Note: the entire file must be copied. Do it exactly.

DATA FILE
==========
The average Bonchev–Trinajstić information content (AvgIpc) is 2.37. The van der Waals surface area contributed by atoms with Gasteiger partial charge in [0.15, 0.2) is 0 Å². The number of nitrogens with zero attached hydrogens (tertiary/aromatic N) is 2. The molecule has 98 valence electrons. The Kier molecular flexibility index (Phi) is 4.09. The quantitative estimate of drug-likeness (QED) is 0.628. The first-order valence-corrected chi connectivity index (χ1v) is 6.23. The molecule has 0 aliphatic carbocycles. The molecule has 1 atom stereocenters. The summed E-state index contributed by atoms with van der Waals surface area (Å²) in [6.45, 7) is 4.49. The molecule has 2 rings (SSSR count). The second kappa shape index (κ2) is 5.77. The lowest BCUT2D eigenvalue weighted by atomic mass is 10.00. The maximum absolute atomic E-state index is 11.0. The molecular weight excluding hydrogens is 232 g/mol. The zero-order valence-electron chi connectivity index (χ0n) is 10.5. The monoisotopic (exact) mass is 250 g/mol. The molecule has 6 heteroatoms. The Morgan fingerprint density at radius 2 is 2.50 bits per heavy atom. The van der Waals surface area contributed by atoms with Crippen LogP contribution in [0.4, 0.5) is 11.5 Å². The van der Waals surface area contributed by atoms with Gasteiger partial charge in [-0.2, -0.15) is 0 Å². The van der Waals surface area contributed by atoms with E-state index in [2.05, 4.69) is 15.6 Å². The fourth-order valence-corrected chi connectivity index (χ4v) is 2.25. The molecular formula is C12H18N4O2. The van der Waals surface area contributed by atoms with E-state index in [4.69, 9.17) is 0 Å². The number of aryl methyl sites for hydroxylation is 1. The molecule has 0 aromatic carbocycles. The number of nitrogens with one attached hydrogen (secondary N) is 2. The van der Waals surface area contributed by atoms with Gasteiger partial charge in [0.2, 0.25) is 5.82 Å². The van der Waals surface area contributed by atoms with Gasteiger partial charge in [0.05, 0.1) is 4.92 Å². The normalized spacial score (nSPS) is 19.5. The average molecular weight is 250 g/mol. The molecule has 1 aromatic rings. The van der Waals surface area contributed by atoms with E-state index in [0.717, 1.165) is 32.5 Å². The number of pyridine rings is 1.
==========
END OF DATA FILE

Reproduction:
The average Bonchev–Trinajstić information content (AvgIpc) is 2.37. The van der Waals surface area contributed by atoms with Gasteiger partial charge in [0.15, 0.2) is 0 Å². The number of nitrogens with zero attached hydrogens (tertiary/aromatic N) is 2. The molecule has 98 valence electrons. The Kier molecular flexibility index (Phi) is 4.09. The quantitative estimate of drug-likeness (QED) is 0.628. The first-order valence-corrected chi connectivity index (χ1v) is 6.23. The molecule has 0 aliphatic carbocycles. The molecule has 1 atom stereocenters. The summed E-state index contributed by atoms with van der Waals surface area (Å²) in [6.45, 7) is 4.49. The molecule has 2 rings (SSSR count). The second kappa shape index (κ2) is 5.77. The lowest BCUT2D eigenvalue weighted by atomic mass is 10.00. The maximum absolute atomic E-state index is 11.0. The molecular weight excluding hydrogens is 232 g/mol. The zero-order valence-electron chi connectivity index (χ0n) is 10.5. The monoisotopic (exact) mass is 250 g/mol. The molecule has 6 heteroatoms. The Morgan fingerprint density at radius 2 is 2.50 bits per heavy atom. The van der Waals surface area contributed by atoms with Crippen LogP contribution in [0.4, 0.5) is 11.5 Å². The van der Waals surface area contributed by atoms with Gasteiger partial charge in [-0.2, -0.15) is 0 Å². The van der Waals surface area contributed by atoms with E-state index in [2.05, 4.69) is 15.6 Å². The fourth-order valence-corrected chi connectivity index (χ4v) is 2.25. The molecular formula is C12H18N4O2. The van der Waals surface area contributed by atoms with E-state index in [4.69, 9.17) is 0 Å². The number of aryl methyl sites for hydroxylation is 1. The molecule has 0 aromatic carbocycles. The number of nitrogens with one attached hydrogen (secondary N) is 2. The van der Waals surface area contributed by atoms with Gasteiger partial charge in [0.2, 0.25) is 5.82 Å². The van der Waals surface area contributed by atoms with Gasteiger partial charge in [0.05, 0.1) is 4.92 Å². The normalized spacial score (nSPS) is 19.5. The average molecular weight is 250 g/mol. The molecule has 1 aromatic rings. The van der Waals surface area contributed by atoms with E-state index in [0.717, 1.165) is 32.5 Å². The number of pyridine rings is 1.